Comparing Paquin’s sketch with the actual gown provides valuable insight into Paquin’s working methods. It also helps us to visualize the gowns that her house produced, based on other sketches that still exist in the archives. Although the dress had short sleeves, it was clearly intended to be worn with full-length evening gloves that met the sleeve above the bicep of the wearer. The dress is called “Malesherbes,” which may refer to a geographic location in France. But given Paquin’s tradition of naming dresses after historical figures, it most likely refers to Guillaume-Chrétien de Lamoignon de Malesherbes, a French statesman in the ancien régime who was guillotined in 1794.
Paquin: Singular in Gender and Style
Despite her abundant contributions to Belle Époque fashion, Paquin is not well remembered today. While there have been retrospective exhibitions of her male contemporaries Paul Poiret and Charles Frederick Worth, Paquin has been a long-neglected figure in the history of French couture. Her designs were overwhelmingly feminine, in contrast to Poiret’s more Orientalist style that introduced harem style trousers and hobble skirts.
Jeanne Paquin is an example of a female couturier who designed with other women like herself in mind. She championed a more traditional French style at a time when Europe was becoming more nationalistic in years preceding the First World War. Paquin’s incorporation of French history, and her refusal to embrace the Orientalist styles of Poiret and others, show her as a steadfast and shrewd businesswoman. As a couturier, she knew her clients intimately, and created for them glorious confections of womanhood that were unabashedly feminine.
Julia Westerman is a New York born and raised art and fashion historian, living and working in London. She received her BA in Art History from the University of St Andrews, and her MA from University College London. This article is an abridged version of her MA dissertation, written in 2019, which examined in detail the Jeanne Paquin archives at the Victoria and Albert Museum. She specializes in eighteenth- and nineteenth-century women’s fashion and portraiture. You can find her on social media at @JuliaWesterman9 (Twitter) and @Julia.Westerman (Instagram).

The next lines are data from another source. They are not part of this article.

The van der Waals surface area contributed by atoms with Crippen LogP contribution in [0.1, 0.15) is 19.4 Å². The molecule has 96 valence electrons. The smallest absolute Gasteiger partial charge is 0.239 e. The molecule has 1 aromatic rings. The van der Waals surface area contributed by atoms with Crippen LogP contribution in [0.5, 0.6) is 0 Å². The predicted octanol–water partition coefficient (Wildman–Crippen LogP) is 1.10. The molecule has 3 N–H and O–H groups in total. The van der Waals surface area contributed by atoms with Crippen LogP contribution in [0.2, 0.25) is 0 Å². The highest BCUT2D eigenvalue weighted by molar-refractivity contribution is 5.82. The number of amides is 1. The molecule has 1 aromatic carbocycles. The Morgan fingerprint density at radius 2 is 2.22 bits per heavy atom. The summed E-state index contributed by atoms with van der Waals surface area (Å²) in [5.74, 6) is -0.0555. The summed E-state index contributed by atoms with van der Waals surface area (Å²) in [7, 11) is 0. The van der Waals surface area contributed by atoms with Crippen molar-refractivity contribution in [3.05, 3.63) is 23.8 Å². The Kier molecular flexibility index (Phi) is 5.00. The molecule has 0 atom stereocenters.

Other Art Herstory blog posts you might enjoy:
Marie Spartali Stillman’s The Last Sight of Fiammetta, by Margaretta S. Frederick
Visual Feasts: The Art of Sarah Mapps Douglass, by Erika Piola
Portraying May Alcott Nieriker, by Julia Dabbs
Anna Ancher’s Vaccination and Scientific Motherhood, by Alice Price
Marie Laurencin and the Autonomy of Self-Representation, by Mary Creed
The Many Faces of Suzanne Valadon, by Dr. Suzanne Singletary
Anna Boberg: Artist, Wife, Polar Explorer, by Dr. Isabelle Gapp
The Ongoing Revival of Matilda Browne, American Impressionist, by Alexandra Kiely
Esther Pressoir: Imagining the Modern Woman, by Dr. Suzanne Scanlan
Adélaïde Labille-Guiard: Artist, Friend, Teacher, by Dr. Jessica L. Fripp
From a Project on Women Artists: The Calendar and the Cat Lady, by Dr. Lisa Kirch
Seductive Surfaces: Anne Vallayer-Coster’s Vase of Flowers and Conch Shell at the Met, by Dr. Kelsey Brosnan
Marie-Guillemine Benoist, Revolutionary Painter, by Paris Spies-Gans
The Life and Art of Dorothea Tanning, by Dr. Victoria Carruthers
Warp and Weft: Women as Custodians of Jewish Heritage in Italy, by Dr. Anastazja Buttitta
Victorine Meurent, More than a Model, by novelist Drēma Drudge
The Abstract-Impressionism of Berthe Morisot and Joan Mitchell, by novelist Paula Butterfield